ReACT partner and Author of “Restorative Justice. A Positive Way Forward” Claire Denby-Knight exclusively shares her recent success story in resolving Anti-social Behaviour with the Restorative Justice Approach…
I am thrilled to announce that my skills in Restorative Justice have allowed me to extend my services even further, and become a “Case Buster”!
I was recently contacted by a City Council who wanted to talk to me about help solving a very long standing issue of Anti-social Behaviour that they could find no remedy for. This issue had raged for years, caused illness, disharmony and complaints to the level of Chief Executive at the Council. Case workers were tearing their hair out, managers were loathe to make contact for fear of stirring things up again, and senior managers were burdened with a lengthening list of unsolvable complaints.
My first challenge was to make contact with the parties, and arrange to meet with each of them separately – something I was advised was “…never gonna happen…”. I phoned each ‘side’ and quickly secured diary dates. My first visit was to the alleged ‘perp’ who I was told would be hostile, to the point of scary. Immediately I found this not to be the case, and was met by an intelligent and caring person, who was driven by the need for people to be treated well and have their rights respected. My second visit to the other ‘side’ was just as revelatory, as we discussed some personal and private family issues which were causing added stress and angst.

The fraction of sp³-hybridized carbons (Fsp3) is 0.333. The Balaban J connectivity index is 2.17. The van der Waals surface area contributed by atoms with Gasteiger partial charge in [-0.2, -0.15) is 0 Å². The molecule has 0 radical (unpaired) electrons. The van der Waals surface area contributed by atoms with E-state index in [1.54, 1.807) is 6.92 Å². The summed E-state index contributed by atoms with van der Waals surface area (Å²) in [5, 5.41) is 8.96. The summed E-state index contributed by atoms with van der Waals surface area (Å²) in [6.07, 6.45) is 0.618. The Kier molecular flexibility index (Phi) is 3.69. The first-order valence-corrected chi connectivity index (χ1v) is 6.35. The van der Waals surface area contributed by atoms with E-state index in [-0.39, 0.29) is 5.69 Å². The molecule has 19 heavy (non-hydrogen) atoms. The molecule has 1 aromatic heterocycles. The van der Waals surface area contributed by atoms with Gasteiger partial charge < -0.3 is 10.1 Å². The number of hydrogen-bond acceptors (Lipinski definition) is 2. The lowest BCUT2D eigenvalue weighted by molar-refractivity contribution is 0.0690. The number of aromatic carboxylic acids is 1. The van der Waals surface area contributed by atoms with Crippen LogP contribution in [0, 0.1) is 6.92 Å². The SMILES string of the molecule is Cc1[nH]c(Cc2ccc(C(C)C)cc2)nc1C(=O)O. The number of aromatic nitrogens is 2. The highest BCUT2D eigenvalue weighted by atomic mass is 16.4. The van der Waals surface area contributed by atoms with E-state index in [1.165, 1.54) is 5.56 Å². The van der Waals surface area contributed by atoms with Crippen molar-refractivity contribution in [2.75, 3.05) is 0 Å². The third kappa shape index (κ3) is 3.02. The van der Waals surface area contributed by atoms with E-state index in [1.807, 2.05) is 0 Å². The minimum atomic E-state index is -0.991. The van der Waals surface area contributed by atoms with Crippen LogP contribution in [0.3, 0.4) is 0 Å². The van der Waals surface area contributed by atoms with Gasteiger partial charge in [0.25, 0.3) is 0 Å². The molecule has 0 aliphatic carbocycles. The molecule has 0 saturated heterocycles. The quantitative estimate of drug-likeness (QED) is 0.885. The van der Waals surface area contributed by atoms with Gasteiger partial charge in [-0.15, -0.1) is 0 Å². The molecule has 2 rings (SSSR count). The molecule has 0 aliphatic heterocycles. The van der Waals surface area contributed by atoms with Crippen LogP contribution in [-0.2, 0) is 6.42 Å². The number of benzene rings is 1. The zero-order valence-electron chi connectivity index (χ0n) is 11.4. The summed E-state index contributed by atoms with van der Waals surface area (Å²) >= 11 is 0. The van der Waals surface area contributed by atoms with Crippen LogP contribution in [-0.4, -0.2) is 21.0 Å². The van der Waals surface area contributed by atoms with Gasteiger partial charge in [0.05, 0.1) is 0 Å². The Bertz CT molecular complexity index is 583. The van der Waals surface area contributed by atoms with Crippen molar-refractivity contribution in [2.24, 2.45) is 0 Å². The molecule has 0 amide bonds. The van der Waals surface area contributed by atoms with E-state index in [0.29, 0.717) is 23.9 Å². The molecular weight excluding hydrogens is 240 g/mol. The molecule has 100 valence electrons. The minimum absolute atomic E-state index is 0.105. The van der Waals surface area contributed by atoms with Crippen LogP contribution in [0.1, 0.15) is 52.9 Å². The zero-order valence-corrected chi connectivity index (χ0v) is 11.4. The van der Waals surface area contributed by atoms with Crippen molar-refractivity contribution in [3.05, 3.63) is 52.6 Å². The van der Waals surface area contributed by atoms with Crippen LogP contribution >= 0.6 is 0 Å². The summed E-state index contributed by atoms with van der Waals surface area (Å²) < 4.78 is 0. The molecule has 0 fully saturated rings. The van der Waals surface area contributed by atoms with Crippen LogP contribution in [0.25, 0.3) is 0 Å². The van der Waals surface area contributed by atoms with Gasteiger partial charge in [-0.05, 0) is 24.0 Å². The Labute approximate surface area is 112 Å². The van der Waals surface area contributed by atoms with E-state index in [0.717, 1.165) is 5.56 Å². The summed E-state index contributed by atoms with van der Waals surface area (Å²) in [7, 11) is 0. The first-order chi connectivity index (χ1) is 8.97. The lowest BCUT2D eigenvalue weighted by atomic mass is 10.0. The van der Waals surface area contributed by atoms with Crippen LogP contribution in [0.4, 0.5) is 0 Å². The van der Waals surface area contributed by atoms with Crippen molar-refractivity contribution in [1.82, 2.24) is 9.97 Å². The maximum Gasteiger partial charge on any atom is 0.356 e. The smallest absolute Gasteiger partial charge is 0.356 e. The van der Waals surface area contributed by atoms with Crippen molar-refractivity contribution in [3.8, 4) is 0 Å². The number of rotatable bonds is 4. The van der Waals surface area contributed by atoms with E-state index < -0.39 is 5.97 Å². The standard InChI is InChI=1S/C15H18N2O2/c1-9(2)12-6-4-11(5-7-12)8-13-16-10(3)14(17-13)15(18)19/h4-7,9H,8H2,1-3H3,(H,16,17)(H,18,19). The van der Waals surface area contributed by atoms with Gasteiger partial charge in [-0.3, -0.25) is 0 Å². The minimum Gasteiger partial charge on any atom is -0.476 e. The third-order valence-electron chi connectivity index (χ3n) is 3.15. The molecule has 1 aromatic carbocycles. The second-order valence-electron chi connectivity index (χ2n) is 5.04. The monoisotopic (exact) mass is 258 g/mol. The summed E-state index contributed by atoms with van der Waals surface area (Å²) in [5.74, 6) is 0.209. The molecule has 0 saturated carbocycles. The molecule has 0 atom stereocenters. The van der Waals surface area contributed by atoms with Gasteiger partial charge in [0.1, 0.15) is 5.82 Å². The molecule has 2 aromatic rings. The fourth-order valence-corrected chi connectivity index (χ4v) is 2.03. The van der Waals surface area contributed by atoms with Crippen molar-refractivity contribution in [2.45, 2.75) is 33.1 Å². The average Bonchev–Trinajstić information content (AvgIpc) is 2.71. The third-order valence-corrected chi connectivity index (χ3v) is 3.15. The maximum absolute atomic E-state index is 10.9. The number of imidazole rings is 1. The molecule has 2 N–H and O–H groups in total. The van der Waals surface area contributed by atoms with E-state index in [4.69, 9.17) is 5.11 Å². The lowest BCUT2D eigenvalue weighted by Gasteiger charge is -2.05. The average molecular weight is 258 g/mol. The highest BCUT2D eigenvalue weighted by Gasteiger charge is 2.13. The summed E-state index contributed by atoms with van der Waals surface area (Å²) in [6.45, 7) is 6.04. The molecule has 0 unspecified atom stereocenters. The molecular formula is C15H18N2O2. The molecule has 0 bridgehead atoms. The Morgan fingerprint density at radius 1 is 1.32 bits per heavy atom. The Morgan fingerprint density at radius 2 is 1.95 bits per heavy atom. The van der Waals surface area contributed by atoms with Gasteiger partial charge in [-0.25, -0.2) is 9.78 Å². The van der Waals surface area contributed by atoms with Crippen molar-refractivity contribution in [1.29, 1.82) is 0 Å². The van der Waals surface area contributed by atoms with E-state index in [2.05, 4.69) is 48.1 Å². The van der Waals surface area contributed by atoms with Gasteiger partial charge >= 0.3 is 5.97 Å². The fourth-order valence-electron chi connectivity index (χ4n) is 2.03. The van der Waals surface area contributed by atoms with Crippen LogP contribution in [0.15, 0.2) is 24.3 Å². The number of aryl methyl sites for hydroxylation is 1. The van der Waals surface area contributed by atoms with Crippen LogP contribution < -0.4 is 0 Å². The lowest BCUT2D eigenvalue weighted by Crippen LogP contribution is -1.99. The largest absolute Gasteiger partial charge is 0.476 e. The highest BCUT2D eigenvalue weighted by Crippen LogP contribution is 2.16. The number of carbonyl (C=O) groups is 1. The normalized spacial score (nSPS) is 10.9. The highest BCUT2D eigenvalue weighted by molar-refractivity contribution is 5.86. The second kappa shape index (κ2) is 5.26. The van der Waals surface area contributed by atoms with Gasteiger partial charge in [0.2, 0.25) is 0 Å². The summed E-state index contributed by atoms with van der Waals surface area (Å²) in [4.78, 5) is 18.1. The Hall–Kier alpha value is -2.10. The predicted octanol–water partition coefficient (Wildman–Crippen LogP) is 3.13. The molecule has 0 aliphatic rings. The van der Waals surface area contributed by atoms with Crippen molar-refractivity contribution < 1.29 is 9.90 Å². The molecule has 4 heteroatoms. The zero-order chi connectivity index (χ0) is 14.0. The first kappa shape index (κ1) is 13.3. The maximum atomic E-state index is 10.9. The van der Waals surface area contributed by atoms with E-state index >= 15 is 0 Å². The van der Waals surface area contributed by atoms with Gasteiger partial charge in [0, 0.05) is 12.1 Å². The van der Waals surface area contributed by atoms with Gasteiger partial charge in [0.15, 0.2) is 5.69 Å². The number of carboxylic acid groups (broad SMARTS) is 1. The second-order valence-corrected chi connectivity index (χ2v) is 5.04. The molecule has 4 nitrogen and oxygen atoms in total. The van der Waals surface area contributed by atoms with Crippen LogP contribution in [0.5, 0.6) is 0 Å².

It quickly became apparent to me that there were commonalities between the parties in this case, and I sensed that this would be how I could make progress. In previous cases I have dealt with involving long standing disputes, I have spent time with each side, listening and rationalising, until I get to a point where I ask each one “…so why did you fall out ten years ago?…”, and the almost universal reply is “…I can’t remember…”! Although this wasn’t quite the case here, there was equal good and bad on both sides, some of which may have been misinterpreted as having been malicious, when it had clearly never been so intentioned.
After some time (hours) had been spent with each party, I decided it was time for a final meeting with them, knowing that they were not ready yet to come together in conference. Traditionally I go to these meetings with a handwritten sheet of outcomes that I would ideally like each ‘side’ to agree to and sign, in the hope that this creates acceptable boundaries. When I showed it to the first person, he disagreed with the outcomes and asked if he could just send a message to the other family. I said I would write down what he wrote and pass it on verbatim. His message began with the words “Thank you…”, and blew me away. The reaction from the other side was also dramatic with them asking that thanks were passed back. Offers of help were also included.
When I fed back these outcomes to the Council, they were amazed, and then doubly impressed when the one party immediately withdrew all their complaints against them as the issues were “…solved…”. I believe that incidents such as this – and similar scenarios – are holding organisations to ransom up and down the country. This is further proof of the benefits of using restorative approaches and interventions to solve these troublesome matters.
To contact Claire to see how you you can work together to tackle your ASB issues call her on 07855 449 720 or email at firstname.lastname@example.org